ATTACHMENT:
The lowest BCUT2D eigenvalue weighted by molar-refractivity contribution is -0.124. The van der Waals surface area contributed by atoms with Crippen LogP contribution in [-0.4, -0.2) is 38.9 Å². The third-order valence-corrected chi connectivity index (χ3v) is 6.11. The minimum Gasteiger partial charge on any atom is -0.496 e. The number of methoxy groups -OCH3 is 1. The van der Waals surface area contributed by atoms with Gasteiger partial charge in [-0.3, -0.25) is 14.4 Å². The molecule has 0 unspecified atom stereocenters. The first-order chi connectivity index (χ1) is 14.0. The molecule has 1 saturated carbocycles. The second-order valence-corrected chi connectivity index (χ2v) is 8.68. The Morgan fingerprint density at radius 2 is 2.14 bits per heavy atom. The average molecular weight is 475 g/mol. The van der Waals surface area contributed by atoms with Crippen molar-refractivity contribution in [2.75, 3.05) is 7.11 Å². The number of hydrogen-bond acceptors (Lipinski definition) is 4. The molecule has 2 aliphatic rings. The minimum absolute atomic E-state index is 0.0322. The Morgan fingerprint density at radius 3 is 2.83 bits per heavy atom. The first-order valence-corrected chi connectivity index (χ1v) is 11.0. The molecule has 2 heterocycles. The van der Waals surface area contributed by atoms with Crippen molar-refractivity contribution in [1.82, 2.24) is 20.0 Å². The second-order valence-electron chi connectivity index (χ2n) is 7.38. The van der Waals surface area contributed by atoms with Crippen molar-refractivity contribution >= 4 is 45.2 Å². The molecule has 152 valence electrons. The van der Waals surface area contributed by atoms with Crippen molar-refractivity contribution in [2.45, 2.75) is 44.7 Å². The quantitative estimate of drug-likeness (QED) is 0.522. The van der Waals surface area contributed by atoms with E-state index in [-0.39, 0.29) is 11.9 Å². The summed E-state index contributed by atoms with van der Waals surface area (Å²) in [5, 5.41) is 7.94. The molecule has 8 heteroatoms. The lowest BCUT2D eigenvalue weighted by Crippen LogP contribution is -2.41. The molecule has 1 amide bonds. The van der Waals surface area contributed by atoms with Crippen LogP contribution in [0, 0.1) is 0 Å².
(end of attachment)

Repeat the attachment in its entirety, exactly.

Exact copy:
The lowest BCUT2D eigenvalue weighted by molar-refractivity contribution is -0.124. The van der Waals surface area contributed by atoms with Crippen LogP contribution in [-0.4, -0.2) is 38.9 Å². The third-order valence-corrected chi connectivity index (χ3v) is 6.11. The minimum Gasteiger partial charge on any atom is -0.496 e. The number of methoxy groups -OCH3 is 1. The van der Waals surface area contributed by atoms with Gasteiger partial charge in [-0.3, -0.25) is 14.4 Å². The molecule has 0 unspecified atom stereocenters. The first-order chi connectivity index (χ1) is 14.0. The molecule has 1 saturated carbocycles. The second-order valence-corrected chi connectivity index (χ2v) is 8.68. The Morgan fingerprint density at radius 2 is 2.14 bits per heavy atom. The average molecular weight is 475 g/mol. The van der Waals surface area contributed by atoms with Crippen molar-refractivity contribution in [2.75, 3.05) is 7.11 Å². The number of hydrogen-bond acceptors (Lipinski definition) is 4. The molecule has 2 aliphatic rings. The minimum absolute atomic E-state index is 0.0322. The Morgan fingerprint density at radius 3 is 2.83 bits per heavy atom. The first-order valence-corrected chi connectivity index (χ1v) is 11.0. The molecule has 2 heterocycles. The van der Waals surface area contributed by atoms with Crippen molar-refractivity contribution in [1.82, 2.24) is 20.0 Å². The second-order valence-electron chi connectivity index (χ2n) is 7.38. The van der Waals surface area contributed by atoms with Crippen molar-refractivity contribution >= 4 is 45.2 Å². The molecule has 152 valence electrons. The van der Waals surface area contributed by atoms with Crippen molar-refractivity contribution in [2.45, 2.75) is 44.7 Å². The quantitative estimate of drug-likeness (QED) is 0.522. The van der Waals surface area contributed by atoms with E-state index in [-0.39, 0.29) is 11.9 Å². The summed E-state index contributed by atoms with van der Waals surface area (Å²) in [5, 5.41) is 7.94. The molecule has 8 heteroatoms. The lowest BCUT2D eigenvalue weighted by Crippen LogP contribution is -2.41. The molecule has 1 amide bonds. The van der Waals surface area contributed by atoms with Crippen LogP contribution in [0, 0.1) is 0 Å².